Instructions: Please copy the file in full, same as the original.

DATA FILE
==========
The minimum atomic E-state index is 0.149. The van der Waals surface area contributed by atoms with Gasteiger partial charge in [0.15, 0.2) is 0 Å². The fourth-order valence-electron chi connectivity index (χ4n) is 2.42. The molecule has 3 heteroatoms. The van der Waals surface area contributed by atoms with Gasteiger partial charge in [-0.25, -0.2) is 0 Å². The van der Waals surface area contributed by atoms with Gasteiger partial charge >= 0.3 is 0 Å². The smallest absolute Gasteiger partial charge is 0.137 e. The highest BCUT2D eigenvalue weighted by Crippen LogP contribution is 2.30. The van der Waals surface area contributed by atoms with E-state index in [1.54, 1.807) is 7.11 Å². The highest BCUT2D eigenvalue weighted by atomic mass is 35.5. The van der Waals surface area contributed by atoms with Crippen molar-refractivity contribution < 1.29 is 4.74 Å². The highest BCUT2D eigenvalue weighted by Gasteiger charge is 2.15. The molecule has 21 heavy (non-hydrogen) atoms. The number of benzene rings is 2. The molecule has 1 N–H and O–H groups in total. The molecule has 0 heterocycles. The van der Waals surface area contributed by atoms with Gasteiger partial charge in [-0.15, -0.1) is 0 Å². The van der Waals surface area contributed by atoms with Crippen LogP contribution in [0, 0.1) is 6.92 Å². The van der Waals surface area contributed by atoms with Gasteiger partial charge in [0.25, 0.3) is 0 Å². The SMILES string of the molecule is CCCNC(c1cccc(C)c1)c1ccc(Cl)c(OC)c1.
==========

The minimum atomic E-state index is 0.149. The van der Waals surface area contributed by atoms with Gasteiger partial charge in [0.15, 0.2) is 0 Å². The fourth-order valence-electron chi connectivity index (χ4n) is 2.42. The molecule has 3 heteroatoms. The van der Waals surface area contributed by atoms with Gasteiger partial charge in [-0.25, -0.2) is 0 Å². The van der Waals surface area contributed by atoms with Gasteiger partial charge >= 0.3 is 0 Å². The smallest absolute Gasteiger partial charge is 0.137 e. The highest BCUT2D eigenvalue weighted by Crippen LogP contribution is 2.30. The van der Waals surface area contributed by atoms with E-state index in [1.54, 1.807) is 7.11 Å². The highest BCUT2D eigenvalue weighted by atomic mass is 35.5. The van der Waals surface area contributed by atoms with Crippen molar-refractivity contribution < 1.29 is 4.74 Å². The highest BCUT2D eigenvalue weighted by Gasteiger charge is 2.15. The molecule has 21 heavy (non-hydrogen) atoms. The number of benzene rings is 2. The molecule has 1 N–H and O–H groups in total. The molecule has 0 heterocycles. The van der Waals surface area contributed by atoms with Gasteiger partial charge in [-0.15, -0.1) is 0 Å². The van der Waals surface area contributed by atoms with Crippen LogP contribution in [0, 0.1) is 6.92 Å². The van der Waals surface area contributed by atoms with Gasteiger partial charge in [0.25, 0.3) is 0 Å². The SMILES string of the molecule is CCCNC(c1cccc(C)c1)c1ccc(Cl)c(OC)c1.